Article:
From Our 2007 Archives
Alcohol Abuse, Alcoholism Common
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Study: 30% of U.S. Adults Have Abused Alcohol or Been Alcoholics
By Miranda Hitti
Reviewed by Louise Chang, MD
July 2, 2007 - - Thirty percent of U.S. adults have experienced alcohol abuse or alcoholism, and fewer are getting treatment for alcohol use disorders than in the past.
That's according to a new study on alcohol abuse and alcohol dependence, which is commonly called alcoholism.
The study, published in the Archives of General Psychiatry, is based on more than 43,000 U.S. adults who were interviewed in person between 2001 and 2002.
Participants answered questions about their alcohol use in the past year and throughout their lives.
The researchers included Bridget Grant, PhD, of the National Institute on Alcohol Abuse and Alcoholism (NIAAA). They checked participants' answers for signs of alcohol abuse or alcoholism.
Alcohol Abuse vs. Alcoholism
Not sure where the line is between alcohol abuse and alcoholism? Here are some quick facts from the NIAAA's web site.
Alcoholism, or alcohol dependence, is a disease that includes these four symptoms:
Alcohol abuse includes drinking problems without dependence on alcohol.
The NIAAA suggests answering these four questions to help determine whether you or someone you know may have a drinking problem:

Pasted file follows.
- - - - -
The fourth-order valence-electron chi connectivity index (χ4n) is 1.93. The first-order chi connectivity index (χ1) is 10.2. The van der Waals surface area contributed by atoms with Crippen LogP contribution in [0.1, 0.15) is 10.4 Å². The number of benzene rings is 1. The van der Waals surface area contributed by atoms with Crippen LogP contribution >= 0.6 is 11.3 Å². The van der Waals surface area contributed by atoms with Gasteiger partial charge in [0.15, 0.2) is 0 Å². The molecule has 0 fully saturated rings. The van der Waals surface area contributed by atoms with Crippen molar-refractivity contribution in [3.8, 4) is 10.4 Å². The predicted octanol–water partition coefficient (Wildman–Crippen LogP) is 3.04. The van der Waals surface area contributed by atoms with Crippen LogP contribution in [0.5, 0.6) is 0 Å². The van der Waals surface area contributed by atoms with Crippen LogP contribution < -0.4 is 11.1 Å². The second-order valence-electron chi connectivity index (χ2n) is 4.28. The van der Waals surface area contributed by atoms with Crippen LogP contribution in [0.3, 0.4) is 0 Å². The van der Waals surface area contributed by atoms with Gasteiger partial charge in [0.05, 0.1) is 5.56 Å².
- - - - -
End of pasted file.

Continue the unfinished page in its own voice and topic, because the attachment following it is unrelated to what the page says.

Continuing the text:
According to the NIAAA, answering "yes" to one of those questions suggests a possible alcohol problem, and more than one "yes" means that it's highly likely that problem exists.
The NIAAA recommends seeing a doctor or other health care provider immediately if you think that you or someone you know might have an alcohol problem.
Alcohol Abuse, Alcoholism Statistics
Grant's team reports the following statistics on participants' alcohol abuse and alcoholism:
Alcohol abuse and alcohol dependence were more common in men than women. Among ethnic groups, Native Americans had the highest rate of alcohol use disorders, followed by whites.
Alcoholism and alcohol abuse typically started around age 22. On average, alcohol abuse lasted about three years and alcoholism lasted nearly four years.
Those findings raise two important points. "First, alcohol dependence is highly chronic [meaning it lasts a long time] and second, recovery is possible," Grant's team writes.
Alcohol Treatment Rare
Few alcoholics or alcohol abusers got treatment for their drinking, the study shows.
Only 24% of those who had ever been alcoholics ever received treatment, while 7% of those who had ever abused alcohol had ever received treatment.
"These treatment rates are slightly lower than treatment rates 10 years earlier," write the researchers.
They see stigma as a major reason why people don't seek treatment for alcohol abuse and alcoholism.
"A call to action appears to be indicated to educate and update the public and policymakers about alcohol use disorders, to destigmatize the disorders, and to encourage help- seeking among those who cannot stop drinking despite considerable harm to themselves and others," write Grant and colleagues.
SOURCES: Hasin, D. Archives of General Psychiatry, July 2007; vol 64: pp 830- 842. National Institute on Alcohol Abuse and Alcoholism: "FAQs for the General Public." National Institute on Alcohol Abuse and Alcoholism: "Alcohol Alert No. 30: Diagnostic Criteria for Alcohol Abuse and Dependence." News release, JAMA/Archives.
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